TWIN CRITIQUES: HEY, PRETTY GOOD: Stuff from the Past Few Years I Mostly Liked
Note: This piece is one of two yin/yang appraisals of my recent years of pop-culture consumption; refer to its twin for less favo(u)rable opinons.
Despite these years being rough on everyone except the wealthy and complacent (and even they were mildly inconvenienced, thoughts and prayers), some good stuff got made and released. I have a friend — he’s a friend to many, but I’m happy to know him — who partakes of almost everything in terms of movies and music, yet you should know that, having myself toiled for years as a Professional, Award-Winning Cinema Critic (a vocation which eats a massive glob of time and energy), I have evolved to take zero pains to be comprehensive about anything, except maybe routine hygiene. Especially since entertainment venues became superspreader sites — I’m no hypochondriac, just reasonable — my access to Cinema shrunk to home viewing for Movies, and became nearly nonexistent for Films (an artificial distinction I generally support: Movies Fun; Films Important). I might review books separately. These are simply my views on material I did manage, in this case and in this article, to dig.
I’ll start off with music documentaries, since these brought me the most joy. First and foremost, applause and congratulations to Questlove, for the magnificent Summer of Soul: by far the best feature film of any sort I’ve beheld in several years. I’m not virtue signaling: I loved it. In 2021, USC via the Mouse made a “screening” available online, and from Sly to Stevie, Mahalia to Mavis, with insights from Charlayne Hunter-Gault and Sheila E., Redd Foxx and Chris Rock, I was astounded and delighted by what was emanating from my little screen. It’s a miracle that the tapes of the Harlem Cultural Festival survived for 50 years (until approached, Mr. Questlove himself hadn’t heard of the festival — directed in 1969 by Tony Lawrence, videoed by Hal Tulchin — and his amazement at the material could be why the project feels so humble and so real), and putting the footage of the “Black Woodstock” in the context of the times, plus present-day interviews, really illustrates how far we’ve come — and in some cases reveals how far we haven’t. I greatly enjoyed this masterful documentary, whereas plainly some people really need to watch it, until they get it. It’s time to turn off Hee-Haw, you pickup-truck bastards. Summer of Soul: ask for it by name.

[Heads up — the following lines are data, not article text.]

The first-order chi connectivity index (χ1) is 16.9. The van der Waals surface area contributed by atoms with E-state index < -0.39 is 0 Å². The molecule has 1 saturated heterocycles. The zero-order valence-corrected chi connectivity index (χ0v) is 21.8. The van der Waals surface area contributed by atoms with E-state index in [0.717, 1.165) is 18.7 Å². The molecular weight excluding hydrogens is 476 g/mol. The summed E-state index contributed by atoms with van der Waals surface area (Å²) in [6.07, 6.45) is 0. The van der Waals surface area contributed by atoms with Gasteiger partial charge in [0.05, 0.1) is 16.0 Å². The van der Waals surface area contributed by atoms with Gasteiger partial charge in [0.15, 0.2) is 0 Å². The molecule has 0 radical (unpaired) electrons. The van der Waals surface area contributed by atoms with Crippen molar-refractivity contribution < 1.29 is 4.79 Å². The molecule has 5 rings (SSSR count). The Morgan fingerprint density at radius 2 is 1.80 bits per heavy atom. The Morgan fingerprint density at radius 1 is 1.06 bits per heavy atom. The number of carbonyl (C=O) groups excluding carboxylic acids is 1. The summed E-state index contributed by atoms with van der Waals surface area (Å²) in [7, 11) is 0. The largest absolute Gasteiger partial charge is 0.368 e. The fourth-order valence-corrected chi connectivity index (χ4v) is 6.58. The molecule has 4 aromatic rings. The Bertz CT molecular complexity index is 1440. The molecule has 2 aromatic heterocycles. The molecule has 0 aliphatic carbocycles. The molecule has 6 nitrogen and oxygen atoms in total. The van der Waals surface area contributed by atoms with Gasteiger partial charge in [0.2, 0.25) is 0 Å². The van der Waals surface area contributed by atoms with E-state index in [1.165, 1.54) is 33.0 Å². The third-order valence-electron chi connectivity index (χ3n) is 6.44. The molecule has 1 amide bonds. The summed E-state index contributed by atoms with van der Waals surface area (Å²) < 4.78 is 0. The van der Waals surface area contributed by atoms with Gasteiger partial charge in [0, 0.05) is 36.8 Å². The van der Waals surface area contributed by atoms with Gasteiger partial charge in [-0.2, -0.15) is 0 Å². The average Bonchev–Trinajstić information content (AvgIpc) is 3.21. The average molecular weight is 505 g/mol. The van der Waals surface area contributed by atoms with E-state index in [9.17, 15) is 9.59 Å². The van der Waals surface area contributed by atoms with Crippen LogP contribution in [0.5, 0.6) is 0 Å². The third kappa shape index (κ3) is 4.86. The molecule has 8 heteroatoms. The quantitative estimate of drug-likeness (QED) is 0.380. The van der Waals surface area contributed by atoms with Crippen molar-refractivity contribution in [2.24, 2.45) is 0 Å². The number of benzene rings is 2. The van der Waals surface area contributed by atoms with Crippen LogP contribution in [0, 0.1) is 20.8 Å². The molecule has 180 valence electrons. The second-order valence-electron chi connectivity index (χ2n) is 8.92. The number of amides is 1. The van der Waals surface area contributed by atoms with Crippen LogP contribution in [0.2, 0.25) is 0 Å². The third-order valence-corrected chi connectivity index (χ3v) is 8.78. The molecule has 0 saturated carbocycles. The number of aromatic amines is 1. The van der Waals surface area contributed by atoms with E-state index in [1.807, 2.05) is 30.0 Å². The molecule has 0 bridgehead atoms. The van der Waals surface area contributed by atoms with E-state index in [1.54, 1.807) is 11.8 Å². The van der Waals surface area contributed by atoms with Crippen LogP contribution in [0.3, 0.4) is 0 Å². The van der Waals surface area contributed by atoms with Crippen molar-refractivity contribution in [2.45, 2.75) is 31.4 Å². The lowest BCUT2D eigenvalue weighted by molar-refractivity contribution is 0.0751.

Some overlap exists between Summer of Soul and a slightly earlier documentary I also adored: Hitsville: The Making of Motown, which I’ve viewed several times on Showtime, and each time — having met Motown’s charming founder Berry Gordy, and having interviewed the miraculous Smokey Robinson — I am filled with gratitude for the cultural revolution these two lifelong friends and their vital associates have achieved. Different but equally valuable: Summer of Soul largely delivers the you-are-there concert experience of a few weekends in Harlem; whereas Hitsville ranges wider, from the humble beginnings of Mr. Gordy’s childhood in Detroit, across decades of increasing global prominence for his company, and his vision. Featuring the music and words of Aretha Franklin, David Ruffin, Diana Ross, Holland-Dozier-Holland, Little Richard (who visited my school when I was a kid, to tell us to avoid drugs! message heeded!), the world-changing Marvin Gaye, and more luminaries than would fit in a tidy paragraph, Hitsville is a must-see, and must-hear, documentary. Oscars for co-directors Benjamin Turner and Gabe Turner, and everybody involved in Hitsville, say I! Make like a thousand Oscars, if that’s enough.